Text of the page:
h1

panel discussion on India’s federal budget

Wednesday 28 March, 2012

I attended this panel discussion Budget Talk:  Post Budget Panel discussion, organized by the GITAM Institute of Management & sponsored by Indian Bank & moderated by The Hindu newspaper.   The panelists consisted of  Satya Kumar of the Visakhapatnam Port Trust, Hari Naryan of GITAM, T.K. Chand of the Confederation of Indian Industry, Naresh Kumar of Symbiosis, accountant Chandra Sekhar, & tax specialist Kavita Rao.

The India Bank introduced the budget as the government’s vision for the economy & used the term “cruel to be kind” to describe it.  The Hindu moderator used the terms “bitter pill,” pragmatic, & practical to describe it, while noting growth seems to be slowing from 8.4% to 6.9% & the allocations for infrastructure appear low.

S Kumar commented on the recent proposals to raise the rates for the Indian railroad, a very controversial topic, calling it the backbone of India’s infrastructure, the single largest railroad under 1 management in the world, which moves the equivalent of the population of Australia everyday.  It’s now operating at a loss & has been deteriorating since liberalization in 1991.  It’s been long overdue to raise prices.  Managing the budget is a thankless job & requires a balancing act.

Naryan provided an economic analysis of the budget, calling it the ruling party’s framework for growth, equity, & employment.  Growth is declining due to global factors.  India is not insulated from external shocks & suffers from the structure & direction of trade.  India’s biggest trading partner is the UAE, then China, the US, & Europe.  Tight monetary policy & rising interest rates are limiting domestic consumption.  Agriculture & services are growing while industry is down.  Internal demand must be stimulated to spur growth, which requires investment, probably from private savings.  The trade deficit could lead to another balance of payments crisis.  There are still too many loopholes in the budget.  This budget makes changes only incrementally & thus will have very little impact.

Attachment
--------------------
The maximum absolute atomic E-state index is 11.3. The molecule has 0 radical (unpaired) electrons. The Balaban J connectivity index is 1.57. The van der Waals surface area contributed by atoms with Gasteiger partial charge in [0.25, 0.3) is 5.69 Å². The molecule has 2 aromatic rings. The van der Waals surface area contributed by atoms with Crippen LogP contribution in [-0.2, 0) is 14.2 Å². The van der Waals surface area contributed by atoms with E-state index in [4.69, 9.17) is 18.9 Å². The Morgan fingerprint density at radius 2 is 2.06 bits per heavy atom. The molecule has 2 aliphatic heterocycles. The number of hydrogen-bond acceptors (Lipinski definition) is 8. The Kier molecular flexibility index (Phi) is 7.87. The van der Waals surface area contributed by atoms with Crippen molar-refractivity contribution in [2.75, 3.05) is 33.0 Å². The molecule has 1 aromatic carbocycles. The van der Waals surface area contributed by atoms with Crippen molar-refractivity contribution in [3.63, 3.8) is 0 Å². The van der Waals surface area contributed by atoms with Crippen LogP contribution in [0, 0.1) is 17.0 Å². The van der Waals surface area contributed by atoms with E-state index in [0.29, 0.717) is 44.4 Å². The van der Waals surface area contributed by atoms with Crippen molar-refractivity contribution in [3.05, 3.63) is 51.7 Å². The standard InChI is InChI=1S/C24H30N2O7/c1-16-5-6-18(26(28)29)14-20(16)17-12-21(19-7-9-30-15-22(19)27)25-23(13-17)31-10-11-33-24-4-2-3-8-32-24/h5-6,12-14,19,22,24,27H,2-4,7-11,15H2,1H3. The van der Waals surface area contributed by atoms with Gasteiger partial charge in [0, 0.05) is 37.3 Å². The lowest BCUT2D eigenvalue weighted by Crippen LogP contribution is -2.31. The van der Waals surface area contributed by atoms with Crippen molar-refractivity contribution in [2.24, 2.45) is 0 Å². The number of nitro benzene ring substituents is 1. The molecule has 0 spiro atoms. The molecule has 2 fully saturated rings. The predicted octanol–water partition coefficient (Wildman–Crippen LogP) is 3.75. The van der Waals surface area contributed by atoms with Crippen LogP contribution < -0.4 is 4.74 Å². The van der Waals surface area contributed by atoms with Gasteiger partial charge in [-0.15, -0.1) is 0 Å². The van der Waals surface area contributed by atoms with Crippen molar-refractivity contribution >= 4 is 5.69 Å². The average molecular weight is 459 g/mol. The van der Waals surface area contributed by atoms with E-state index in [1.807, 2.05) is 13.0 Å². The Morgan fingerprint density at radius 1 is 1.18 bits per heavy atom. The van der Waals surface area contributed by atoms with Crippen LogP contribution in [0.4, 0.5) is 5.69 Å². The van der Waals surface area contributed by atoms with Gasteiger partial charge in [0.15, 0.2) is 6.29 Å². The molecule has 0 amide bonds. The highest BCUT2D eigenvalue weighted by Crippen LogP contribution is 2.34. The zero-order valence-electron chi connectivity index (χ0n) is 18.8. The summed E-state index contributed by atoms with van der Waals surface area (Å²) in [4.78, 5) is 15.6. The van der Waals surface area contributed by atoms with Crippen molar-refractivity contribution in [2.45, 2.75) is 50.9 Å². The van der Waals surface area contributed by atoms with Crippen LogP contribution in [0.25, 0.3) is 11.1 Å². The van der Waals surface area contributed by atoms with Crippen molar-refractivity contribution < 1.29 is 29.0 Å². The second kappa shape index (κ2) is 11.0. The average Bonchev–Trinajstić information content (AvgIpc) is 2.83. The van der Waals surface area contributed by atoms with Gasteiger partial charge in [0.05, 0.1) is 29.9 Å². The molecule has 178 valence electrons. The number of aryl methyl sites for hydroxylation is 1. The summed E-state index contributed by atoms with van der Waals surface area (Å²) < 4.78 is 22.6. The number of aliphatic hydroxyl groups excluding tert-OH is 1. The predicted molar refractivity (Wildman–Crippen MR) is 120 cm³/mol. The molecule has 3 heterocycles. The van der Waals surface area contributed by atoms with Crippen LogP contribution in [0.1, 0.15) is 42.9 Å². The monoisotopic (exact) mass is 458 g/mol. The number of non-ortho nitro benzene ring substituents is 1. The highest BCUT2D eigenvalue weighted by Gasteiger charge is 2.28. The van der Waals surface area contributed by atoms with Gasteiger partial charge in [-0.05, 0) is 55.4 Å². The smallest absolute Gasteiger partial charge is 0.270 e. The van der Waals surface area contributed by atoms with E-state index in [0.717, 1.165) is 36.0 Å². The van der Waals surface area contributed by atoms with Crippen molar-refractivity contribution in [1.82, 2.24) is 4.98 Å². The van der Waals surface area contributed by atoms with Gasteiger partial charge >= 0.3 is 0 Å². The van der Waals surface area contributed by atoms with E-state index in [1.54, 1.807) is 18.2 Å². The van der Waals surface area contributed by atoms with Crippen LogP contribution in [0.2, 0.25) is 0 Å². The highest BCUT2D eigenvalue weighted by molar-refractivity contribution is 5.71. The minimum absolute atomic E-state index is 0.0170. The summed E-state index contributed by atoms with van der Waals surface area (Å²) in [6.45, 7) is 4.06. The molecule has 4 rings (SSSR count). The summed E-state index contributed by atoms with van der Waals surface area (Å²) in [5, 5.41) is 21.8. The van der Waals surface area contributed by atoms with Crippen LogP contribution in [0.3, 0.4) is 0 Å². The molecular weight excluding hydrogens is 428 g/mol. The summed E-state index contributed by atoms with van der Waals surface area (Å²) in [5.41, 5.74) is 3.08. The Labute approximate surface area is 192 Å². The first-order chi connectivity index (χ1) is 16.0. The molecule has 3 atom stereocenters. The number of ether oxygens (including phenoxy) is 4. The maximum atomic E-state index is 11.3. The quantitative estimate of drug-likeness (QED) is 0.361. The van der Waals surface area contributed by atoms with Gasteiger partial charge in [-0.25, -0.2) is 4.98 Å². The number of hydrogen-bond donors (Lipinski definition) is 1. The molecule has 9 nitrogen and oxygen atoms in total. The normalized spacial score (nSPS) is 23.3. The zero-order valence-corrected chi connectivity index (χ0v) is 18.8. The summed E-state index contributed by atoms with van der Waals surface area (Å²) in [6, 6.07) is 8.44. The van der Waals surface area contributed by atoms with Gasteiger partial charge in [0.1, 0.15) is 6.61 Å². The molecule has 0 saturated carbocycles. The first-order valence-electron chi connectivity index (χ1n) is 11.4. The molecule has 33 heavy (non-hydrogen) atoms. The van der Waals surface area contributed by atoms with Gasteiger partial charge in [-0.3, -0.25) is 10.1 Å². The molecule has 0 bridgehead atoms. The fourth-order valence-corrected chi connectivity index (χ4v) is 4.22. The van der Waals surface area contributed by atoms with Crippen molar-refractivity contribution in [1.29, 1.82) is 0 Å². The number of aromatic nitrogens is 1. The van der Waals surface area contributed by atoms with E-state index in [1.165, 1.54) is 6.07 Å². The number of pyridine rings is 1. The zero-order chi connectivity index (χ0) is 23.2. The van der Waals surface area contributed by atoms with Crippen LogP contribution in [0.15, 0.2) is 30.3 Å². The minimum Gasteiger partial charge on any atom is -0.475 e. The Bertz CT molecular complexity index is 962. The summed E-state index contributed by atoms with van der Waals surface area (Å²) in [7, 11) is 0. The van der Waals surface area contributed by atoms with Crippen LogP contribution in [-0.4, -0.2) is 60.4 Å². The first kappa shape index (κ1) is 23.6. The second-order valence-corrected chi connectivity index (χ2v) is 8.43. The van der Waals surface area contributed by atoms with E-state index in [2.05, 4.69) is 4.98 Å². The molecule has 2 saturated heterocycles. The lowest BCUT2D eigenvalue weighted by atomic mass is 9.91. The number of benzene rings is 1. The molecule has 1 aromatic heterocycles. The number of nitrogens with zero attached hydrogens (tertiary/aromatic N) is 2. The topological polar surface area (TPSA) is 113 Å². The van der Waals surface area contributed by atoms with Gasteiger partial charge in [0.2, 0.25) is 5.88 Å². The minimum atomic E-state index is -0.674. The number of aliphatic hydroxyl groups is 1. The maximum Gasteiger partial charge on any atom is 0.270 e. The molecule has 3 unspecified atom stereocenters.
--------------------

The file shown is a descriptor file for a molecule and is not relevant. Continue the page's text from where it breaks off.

Chand took the local steel plant’s point of view as the barometer of the economy & used China’s dominance of the industry as an example of India’s being left in the dust.  India needs more fiscal consolidation for more growth, which was down 3% last year.  India is protecting its local industry with rising import duties.  Taxing productive activities is resulting in sales declines, while still keeping prices high.

N Kumar likened the minister who proposed the budget to a cricket star who recently retired, indicating he was @ the end of his career too.  He stated the country can’t grow without more power:  the budget is cruel to the country, but kind to his party.  Kumar noted the discrepancy in IT exports in the state of Andhra Pradesh between Hyderabad & everywhere else-there is no planning, just employment of  more people.  Earlier IT companies would earn $5K/employee/month, but that has been driven down to $2K/employee/month as international companies have mirrored the operations of local companies here in India.  Taxes, including service & income taxes, are stifling this industry, & their fairness is in question.

Sekhar admitted the need revenues/taxes, & that the software industry is getting the back end.  The government is seeking FII’s (foreign institutional investors) to invest.  Taxes are much lower than they were in the 1980’s, when gold smuggling ruled.  There have been 113 tax amendments/proposals, but none propose a change in the corporate tax.  An equity saving scheme invests in equity of financial institutions only for those with income of <10 Lakh rupees, who get a 50% tax deduction.  A preventative health check-up gets you a 5K rupee deduction.  The definition of senior citizen was reduced from age 65 to 60, but other provisions were not changed.    There are corporate incentives for the power sector.  Now all services are taxed.

Rao, as a representative from the tax office, implored, “Pay your taxes.  If you breathe, you pay.”  Sales taxes are a subset of commercial taxes, as VAT & GST are in the same group.  On the women’s agenda, look @ the dais (all men, except for 1 woman)-women have not benefited at all.

Advertisements

Leave a Reply

Please log in using one of these methods to post your comment:

WordPress.com Logo

You are commenting using your WordPress.com account. Log Out / Change )

Twitter picture

You are commenting using your Twitter account. Log Out / Change )

Facebook photo

You are commenting using your Facebook account. Log Out / Change )

Google+ photo

You are commenting using your Google+ account. Log Out / Change )

Connecting to %s

%d bloggers like this: